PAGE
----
No matter what industry you're in or product you're looking to sell, there are a few ingredients that underpin every small business in Geelong.
The first is your product or service – you need to be selling something that people want to buy. The second is people – you need the right staff in place if you're going to create a viable business that's more than a sole trader.
Finally, you need a strategy – something that lays out why your business exists, what it wants to achieve and how you're going to get it there. To help you get this strategy right, here are five tips and tricks to keep your business expanding.
1) Start by actually writing a business strategy
It sounds simple, but many business owners have never actually taken the time to put down on a page what their business is trying to achieve. If you're starting your own small business, or looking to expand your existing one, putting together a business strategy is vital.
Doing everything isn't a strategy either. When you're locked into the everyday running of a company, it's easy to take on too much, to lose focus on the company's core capabilities and to then struggle to reach key goals. That's why it's so important to take the time to write down what the business strategy is, to help you keep a laser focus on delivering it.
2) Expect demand to fluctuate
For many small businesses, the challenges to growth come from factors beyond their control. So even though your company's growing well, those external factors can change quickly. This is something that will already be familiar to farmers, for example, who have to manage fluctuating global commodity prices, or those working in the construction sector who are managing changes in house prices.
In fact, according to figures published by the Australian Bureau of Statistics and the Reserve Bank, fluctuating business conditions have a disproportionately large impact on small businesses. So they grow fast when market conditions are positive, but are then at greater risk of taking a financial loss when these conditions change.
If you want to build a successful business, it has to be one that can not just survive fluctuating demand, but thrive. This means approaching your business planning with a view to understand worst-case scenarios and how your finances would perform.
3) Build a plan to balance accounts payable and receivable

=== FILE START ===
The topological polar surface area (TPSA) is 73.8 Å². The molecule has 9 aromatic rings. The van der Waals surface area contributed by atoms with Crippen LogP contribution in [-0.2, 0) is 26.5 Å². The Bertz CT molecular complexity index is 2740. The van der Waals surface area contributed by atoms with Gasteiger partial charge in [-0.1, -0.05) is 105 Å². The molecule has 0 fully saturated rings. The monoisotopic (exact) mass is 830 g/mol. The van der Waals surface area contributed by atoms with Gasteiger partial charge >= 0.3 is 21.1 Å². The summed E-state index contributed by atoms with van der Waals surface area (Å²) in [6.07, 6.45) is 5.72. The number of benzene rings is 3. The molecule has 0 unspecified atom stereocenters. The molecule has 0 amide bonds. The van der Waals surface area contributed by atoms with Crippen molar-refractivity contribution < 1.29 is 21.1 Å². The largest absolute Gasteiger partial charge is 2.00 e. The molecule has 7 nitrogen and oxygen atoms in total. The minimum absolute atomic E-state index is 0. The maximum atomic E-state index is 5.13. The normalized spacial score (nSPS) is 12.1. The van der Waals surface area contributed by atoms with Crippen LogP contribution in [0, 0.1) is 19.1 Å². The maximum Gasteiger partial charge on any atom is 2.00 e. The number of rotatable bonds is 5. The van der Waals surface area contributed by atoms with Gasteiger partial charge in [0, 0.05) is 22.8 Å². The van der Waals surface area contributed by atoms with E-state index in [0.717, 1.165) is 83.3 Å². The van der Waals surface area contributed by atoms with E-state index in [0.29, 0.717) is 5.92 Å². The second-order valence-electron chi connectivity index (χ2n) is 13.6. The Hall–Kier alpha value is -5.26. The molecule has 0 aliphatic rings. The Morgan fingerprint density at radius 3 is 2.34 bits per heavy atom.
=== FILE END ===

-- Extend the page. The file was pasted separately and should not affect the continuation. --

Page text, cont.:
It's a common problem for small business owners; how do you manage payments coming in, against the demands of suppliers who have their own payment deadlines to meet? Maybe you've hit a busy patch, for example, where there's a lot of projects nearing completion, but suppliers are chasing for payments for materials and you haven't been able to send out invoices yet.
Even when there's plenty of business coming through the door, these delays can trip up even seasoned entrepreneurs.
How you manage accounts payable and receivable will depend a lot on your industry and the type of work you're doing. Business owners in areas like construction will obviously have to be planning ahead with their pricing and contractual negotiations to make sure they're able to pay suppliers and subcontractors. Either way, balancing these two to ensure you're cash flow remains strong is a tricky task for any business owner.
4) Beware of expanding overheads
Of course, even when accounts are being paid on time and you're maintaining good relationships with suppliers, it can still be possible for businesses to find themselves expanding in an unsustainable way. This can often happen for newer businesses that might struggle to maintain planned growth.
Let's say you're a year-old business that saw massive growth in year one, so you've invested in an expanded team, new equipment or inventory, and a larger premises. If sales start to plateau in year two, those earlier projections might start to look overly optimistic. It's why professional accounting services can help to ensure revenue forecasts are right for a business, so they can keep expenses in step.
For a small business, it's often easier to get out and talk to customers face-to-face.
5) Bring the customer voice into your strategy
One of the biggest perils when building a business strategy is that it is purely a product of the business – it's crafted without the input of external stakeholders, especially customers.
Larger companies will usually do this by running a customer feedback programme, with surveys and net promoter scores that are then used to set targets and KPIs. For a small business though, it's often easier to just get out and talk to customers face-to-face or with a small online survey over email.
To bring this voice into your strategy work, ask customers what they're pain points are, both in general and with your services (and those of your competitors). When you can bring these insights into your planning and use them to inform everything from your product development to your marketing, you'll be in a much stronger position to win new business and retain a loyal customer base.
If you're looking to rethink your approach to business planning, get in touch with the experts at WMC Accounting. Their Geelong-based team can help you take your business planning to the next level.